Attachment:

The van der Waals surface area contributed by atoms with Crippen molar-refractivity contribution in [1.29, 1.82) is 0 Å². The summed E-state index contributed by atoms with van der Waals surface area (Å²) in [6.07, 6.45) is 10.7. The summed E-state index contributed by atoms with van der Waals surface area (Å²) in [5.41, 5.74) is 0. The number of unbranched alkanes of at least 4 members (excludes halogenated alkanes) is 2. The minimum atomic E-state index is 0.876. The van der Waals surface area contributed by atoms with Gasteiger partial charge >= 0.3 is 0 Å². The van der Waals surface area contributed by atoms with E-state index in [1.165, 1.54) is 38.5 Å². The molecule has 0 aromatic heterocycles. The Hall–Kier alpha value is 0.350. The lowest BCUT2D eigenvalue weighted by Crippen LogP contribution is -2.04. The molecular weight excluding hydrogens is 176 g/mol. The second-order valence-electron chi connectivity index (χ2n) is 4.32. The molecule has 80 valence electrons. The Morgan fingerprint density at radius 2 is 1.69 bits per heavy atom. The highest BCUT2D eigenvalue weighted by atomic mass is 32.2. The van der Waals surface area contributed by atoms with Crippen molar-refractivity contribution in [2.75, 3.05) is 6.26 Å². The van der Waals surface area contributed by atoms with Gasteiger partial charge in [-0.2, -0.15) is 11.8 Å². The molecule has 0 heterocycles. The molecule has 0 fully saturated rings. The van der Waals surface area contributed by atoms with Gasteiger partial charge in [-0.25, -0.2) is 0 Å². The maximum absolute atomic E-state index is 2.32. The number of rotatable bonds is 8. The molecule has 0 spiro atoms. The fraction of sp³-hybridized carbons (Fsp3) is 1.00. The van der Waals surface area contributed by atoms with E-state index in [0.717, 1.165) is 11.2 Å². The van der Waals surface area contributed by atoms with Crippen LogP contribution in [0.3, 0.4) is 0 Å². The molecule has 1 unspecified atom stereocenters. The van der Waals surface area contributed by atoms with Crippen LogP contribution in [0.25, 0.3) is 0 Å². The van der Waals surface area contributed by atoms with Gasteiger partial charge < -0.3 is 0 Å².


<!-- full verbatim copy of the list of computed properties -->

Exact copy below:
The van der Waals surface area contributed by atoms with Crippen molar-refractivity contribution in [1.29, 1.82) is 0 Å². The summed E-state index contributed by atoms with van der Waals surface area (Å²) in [6.07, 6.45) is 10.7. The summed E-state index contributed by atoms with van der Waals surface area (Å²) in [5.41, 5.74) is 0. The number of unbranched alkanes of at least 4 members (excludes halogenated alkanes) is 2. The minimum atomic E-state index is 0.876. The van der Waals surface area contributed by atoms with Gasteiger partial charge >= 0.3 is 0 Å². The van der Waals surface area contributed by atoms with E-state index in [1.165, 1.54) is 38.5 Å². The molecule has 0 aromatic heterocycles. The Hall–Kier alpha value is 0.350. The lowest BCUT2D eigenvalue weighted by Crippen LogP contribution is -2.04. The molecular weight excluding hydrogens is 176 g/mol. The second-order valence-electron chi connectivity index (χ2n) is 4.32. The molecule has 80 valence electrons. The Morgan fingerprint density at radius 2 is 1.69 bits per heavy atom. The highest BCUT2D eigenvalue weighted by atomic mass is 32.2. The van der Waals surface area contributed by atoms with Crippen molar-refractivity contribution in [2.75, 3.05) is 6.26 Å². The van der Waals surface area contributed by atoms with Gasteiger partial charge in [-0.2, -0.15) is 11.8 Å². The molecule has 0 heterocycles. The molecule has 0 fully saturated rings. The van der Waals surface area contributed by atoms with Gasteiger partial charge in [-0.25, -0.2) is 0 Å². The maximum absolute atomic E-state index is 2.32. The number of rotatable bonds is 8. The molecule has 0 spiro atoms. The fraction of sp³-hybridized carbons (Fsp3) is 1.00. The van der Waals surface area contributed by atoms with E-state index in [0.717, 1.165) is 11.2 Å². The van der Waals surface area contributed by atoms with Crippen LogP contribution in [0.3, 0.4) is 0 Å². The molecule has 1 unspecified atom stereocenters. The van der Waals surface area contributed by atoms with Crippen LogP contribution in [0.25, 0.3) is 0 Å². The van der Waals surface area contributed by atoms with Gasteiger partial charge < -0.3 is 0 Å².